Viva Arte Viva!, Venice biennale

 

 

Anri Sala, “All of a Tremble”, 2016

 

 


Viva Arte Viva is organised in 86 National Pavilions at the Giardini, at the Arsenale and in the historic city centre of Venice.The Exhibition also includes nine trans-pavilions distributed in the Arsenal and the Central Pavilion, project curated by Christine Macel. Each of them focuses on one theme: the pavilion of artists and books, of joys and fears, of the common, of the earth, of traditions, of shamans, the dionysian pavilion, of colours, of time and infinity. The 86 pavilions of participating countries, each with its own curator, which will once more bring to life the pluralism of voices, have followed the guidelines suggested by Christine Macel and have accepted the invitations to participate in joint programs.

 

 

 

Vajiko Chachkhiani, `Living Dog Among Dead Lions´, 2017

 

 


Lots of proposals capture the attention of the public in the Biennale, from a crashed van into the floor (by Erwum Wurm) to a cabin where rain cannot stop (Vajiko Chachkhiani). Visitors will find artworks that show the importance of earth, traditions or the collective, like the Chilean video artist Juan Downey (Chile, 1940- New York, 1993), that reveals against eurocentric gaze by making the members of the Yanomani tribe create his video, using one of his cameras. Or spaces where huge installations can be observed, such as the textile artist Sheila Hicks (Nebraska, 1934) one, that fill with wool the back of the pavilion. Other proposals connect with sensorial field, like the one by Anri Sala (Albania, 1974), that reflects on sculptural properties of sound through the synaesthetic relationship between it and the vision. His piece consists on a music box that decorates a whole wall with random patterns while it sounds. In addition, there are poetic performances like `One thousand and One Night´, where Edith Dekyndt (Belgium, 1960) rebuilt a dust square in the floor without stopping. He has to be aware of a projected light over it in order to bring them into line one with each other.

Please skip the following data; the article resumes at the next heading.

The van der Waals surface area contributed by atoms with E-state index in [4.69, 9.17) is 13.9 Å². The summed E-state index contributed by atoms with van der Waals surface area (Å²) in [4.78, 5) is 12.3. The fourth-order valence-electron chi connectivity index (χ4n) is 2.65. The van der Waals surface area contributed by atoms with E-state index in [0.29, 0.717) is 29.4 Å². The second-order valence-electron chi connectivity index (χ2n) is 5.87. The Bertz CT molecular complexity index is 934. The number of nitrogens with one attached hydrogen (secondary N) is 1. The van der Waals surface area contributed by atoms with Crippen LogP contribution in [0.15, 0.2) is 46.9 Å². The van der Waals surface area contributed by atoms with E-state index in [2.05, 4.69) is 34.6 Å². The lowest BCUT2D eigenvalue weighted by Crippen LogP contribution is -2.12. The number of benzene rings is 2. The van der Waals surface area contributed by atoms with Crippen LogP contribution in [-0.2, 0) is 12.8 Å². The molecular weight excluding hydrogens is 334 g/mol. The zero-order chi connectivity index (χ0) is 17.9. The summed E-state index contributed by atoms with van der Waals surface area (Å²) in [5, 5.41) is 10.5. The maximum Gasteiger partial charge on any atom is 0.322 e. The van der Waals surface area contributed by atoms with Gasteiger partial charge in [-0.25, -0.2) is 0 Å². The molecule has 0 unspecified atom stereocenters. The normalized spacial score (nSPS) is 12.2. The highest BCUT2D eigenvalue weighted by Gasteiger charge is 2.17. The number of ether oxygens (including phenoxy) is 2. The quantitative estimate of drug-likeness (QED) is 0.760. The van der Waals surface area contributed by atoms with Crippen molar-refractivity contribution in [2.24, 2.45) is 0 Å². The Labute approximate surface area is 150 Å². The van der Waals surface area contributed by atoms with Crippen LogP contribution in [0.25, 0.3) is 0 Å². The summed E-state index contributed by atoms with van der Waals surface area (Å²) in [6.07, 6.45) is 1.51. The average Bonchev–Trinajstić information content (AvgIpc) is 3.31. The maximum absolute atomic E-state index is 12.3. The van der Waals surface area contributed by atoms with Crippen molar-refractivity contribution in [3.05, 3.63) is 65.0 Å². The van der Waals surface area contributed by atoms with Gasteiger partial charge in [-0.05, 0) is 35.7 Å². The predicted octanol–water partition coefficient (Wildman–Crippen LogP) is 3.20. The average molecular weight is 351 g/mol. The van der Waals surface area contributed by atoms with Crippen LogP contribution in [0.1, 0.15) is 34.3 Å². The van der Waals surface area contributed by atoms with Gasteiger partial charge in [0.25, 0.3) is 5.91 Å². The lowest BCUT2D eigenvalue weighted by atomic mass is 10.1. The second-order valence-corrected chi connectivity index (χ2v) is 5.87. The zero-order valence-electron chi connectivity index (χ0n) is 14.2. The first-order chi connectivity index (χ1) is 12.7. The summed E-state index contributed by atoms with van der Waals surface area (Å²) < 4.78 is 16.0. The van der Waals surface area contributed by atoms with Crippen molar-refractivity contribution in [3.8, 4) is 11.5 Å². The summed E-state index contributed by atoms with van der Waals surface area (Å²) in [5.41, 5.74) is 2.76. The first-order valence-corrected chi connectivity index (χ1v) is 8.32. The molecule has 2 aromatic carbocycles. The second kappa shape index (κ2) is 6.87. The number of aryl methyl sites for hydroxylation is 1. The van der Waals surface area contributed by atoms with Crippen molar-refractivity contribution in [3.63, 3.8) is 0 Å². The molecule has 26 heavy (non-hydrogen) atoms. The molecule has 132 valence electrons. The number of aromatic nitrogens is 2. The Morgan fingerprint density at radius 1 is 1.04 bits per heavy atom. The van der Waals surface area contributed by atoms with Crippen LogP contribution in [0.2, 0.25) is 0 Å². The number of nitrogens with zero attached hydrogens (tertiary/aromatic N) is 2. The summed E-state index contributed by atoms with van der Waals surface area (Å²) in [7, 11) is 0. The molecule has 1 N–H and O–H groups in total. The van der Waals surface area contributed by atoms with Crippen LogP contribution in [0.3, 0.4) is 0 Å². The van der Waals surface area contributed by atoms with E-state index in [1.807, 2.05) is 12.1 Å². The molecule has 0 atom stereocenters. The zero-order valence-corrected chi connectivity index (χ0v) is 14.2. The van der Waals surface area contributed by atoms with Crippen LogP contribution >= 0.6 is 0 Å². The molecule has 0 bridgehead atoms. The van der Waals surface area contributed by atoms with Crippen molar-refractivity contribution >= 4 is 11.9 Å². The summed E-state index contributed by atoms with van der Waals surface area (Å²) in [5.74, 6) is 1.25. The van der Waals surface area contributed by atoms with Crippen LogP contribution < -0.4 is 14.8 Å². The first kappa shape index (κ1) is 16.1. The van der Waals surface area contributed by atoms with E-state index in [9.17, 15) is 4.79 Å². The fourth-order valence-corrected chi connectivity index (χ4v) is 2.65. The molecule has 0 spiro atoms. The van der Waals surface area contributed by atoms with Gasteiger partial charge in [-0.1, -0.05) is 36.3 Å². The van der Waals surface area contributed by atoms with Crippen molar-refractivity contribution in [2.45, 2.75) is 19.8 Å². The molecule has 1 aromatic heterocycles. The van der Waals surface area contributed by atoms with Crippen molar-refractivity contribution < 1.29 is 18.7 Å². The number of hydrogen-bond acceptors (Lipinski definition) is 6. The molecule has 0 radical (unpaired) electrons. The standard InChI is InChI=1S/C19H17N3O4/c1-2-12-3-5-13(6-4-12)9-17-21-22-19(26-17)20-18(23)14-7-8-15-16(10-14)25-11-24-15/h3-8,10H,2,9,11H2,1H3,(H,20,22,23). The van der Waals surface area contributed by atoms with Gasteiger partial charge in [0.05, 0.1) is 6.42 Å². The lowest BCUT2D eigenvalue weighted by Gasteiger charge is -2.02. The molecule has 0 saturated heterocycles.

Juan Downey, `The Laughing Alligator´, 1979

 

 

 

Among the national pavilions in Giardini is the Spanish one, with the proposal `¡Únete! Join Us!´, by Jordi Colomer, where he reflects on the public space and how to make it ours. It is a vindication of collective and spontaneous nomadism, symptom that refugees and displaced people suffer nowadays. His proposal consists on a miniature city in the previous room and a series of video pieces that show migrations and cities on movement.

 

 

 

Edith Dekyndt, `One thousand and One Night´, 2017

 

 

 

It has to be emphasized that most of the artists are participating for the first time (103 of 120), the same as countries like Antigua and Barbuda, Kiribati and Nigeria. The German artist Franz Erhard Walther (Fulda, 1939), known for his huge and participative sculptures made of fabrics, has been awarded as the best artist in the official exhibition. This artist is currently exhibiting his artwork in Velázquez Palace, in Madrid, until the 10th of Septembre.

 

 

 

Jordi Colomer, `Join Us! Únete!', 2017

 

 

 

The Venice Biennale offers during the months is taking place selected collateral events promoted by non-profit national and international institutions. They present their exhibitions and initiatives in palaces, museums, churches and public spaces. The city will host plenty of artistic proposals during the 57th Exhibition.

 

 

 

James Lee Bryars, `Gold Tower´, 2017

 

 

 

The cultural agenda gradually recovers after the health-crisis halt and art lovers are eager to enjoy the rich cultural offer that the different spaces and museums throughout our geography have to offer. In addition, one must remember that these centres have made an enormous effort to adapt to the demands that the new situation imposes and have created abundant online-accessible content to overcome confinement. We bring you a selection of content that can be visited both in person and through the web. There is no excuse for not enjoying contemporary art again.

Olafur Eliasson, “En la vida real (In real life)”, 2019

The Guggenheim Museum in Bilbao continues with its exhibition dedicated to Olafur Eliasson and offers numerous resources to understand not only the exhibition but also the work of the centre in the assembly and installation process. The website allows us to expand content with interviews with the artist, the download of the audio guide and the vision of the curator Lucía Aguirre, who offers us different video-pills on the pieces in the exhibition.